Crucial talks on the future of Vauxhall are taking place today.
The head of GM Europe, Nick Reilly, the UK government and the Unite workers union are meeting to discuss possible funding aid and future job losses.
GM has indicated it plans to cut about 10,000 jobs in Europe and, as a result, business secretary Lord Mandelson is seeking to clarify its plans for its plants in Luton and Ellesmere Port.
Reilly told the BBC that all the European plants would know their fate in the next fortnight.
"We know it is disturbing and unsettling to have this hanging over your head for such a period of time and so we intend to take that decision in a relatively short period of time, approximately two weeks or so," he said.
Yesterday, GM chief Fritz Henderson declined to confirm the firm's long-term plans for the Ellesemere Port plant, but said: "It is our lead plant in Europe for building the Astra, and I can't think of a better signal than that. The plant has done a remarkable job transforming itself."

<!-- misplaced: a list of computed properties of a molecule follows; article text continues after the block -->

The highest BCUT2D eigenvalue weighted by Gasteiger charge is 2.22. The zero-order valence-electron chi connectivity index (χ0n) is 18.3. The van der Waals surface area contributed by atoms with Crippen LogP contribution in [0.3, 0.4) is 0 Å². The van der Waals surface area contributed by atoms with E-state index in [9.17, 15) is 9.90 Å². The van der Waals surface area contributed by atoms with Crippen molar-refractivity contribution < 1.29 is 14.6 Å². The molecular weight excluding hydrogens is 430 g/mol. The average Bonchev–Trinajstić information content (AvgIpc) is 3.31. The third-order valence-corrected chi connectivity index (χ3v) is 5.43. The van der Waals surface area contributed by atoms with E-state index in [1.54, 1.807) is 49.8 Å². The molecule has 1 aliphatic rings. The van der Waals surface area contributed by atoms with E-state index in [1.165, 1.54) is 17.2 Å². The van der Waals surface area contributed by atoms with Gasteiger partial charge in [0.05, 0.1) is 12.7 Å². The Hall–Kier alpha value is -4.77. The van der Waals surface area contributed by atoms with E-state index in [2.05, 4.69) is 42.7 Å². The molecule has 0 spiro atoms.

Henderson also conceeded that GM's decision not to sell Opel has left it with problems. "We need to communicate with our workforce in Europe," he said. "There's a fair amount of work to do [on relations], espcially in Germany where we need to build some bridges."
The government has said it will consider financial support for Vauxhall, though any decision on funding is thought to be weeks away.
Vauxhall employs 5500 people in the UK, out of 54,000 workers in Europe.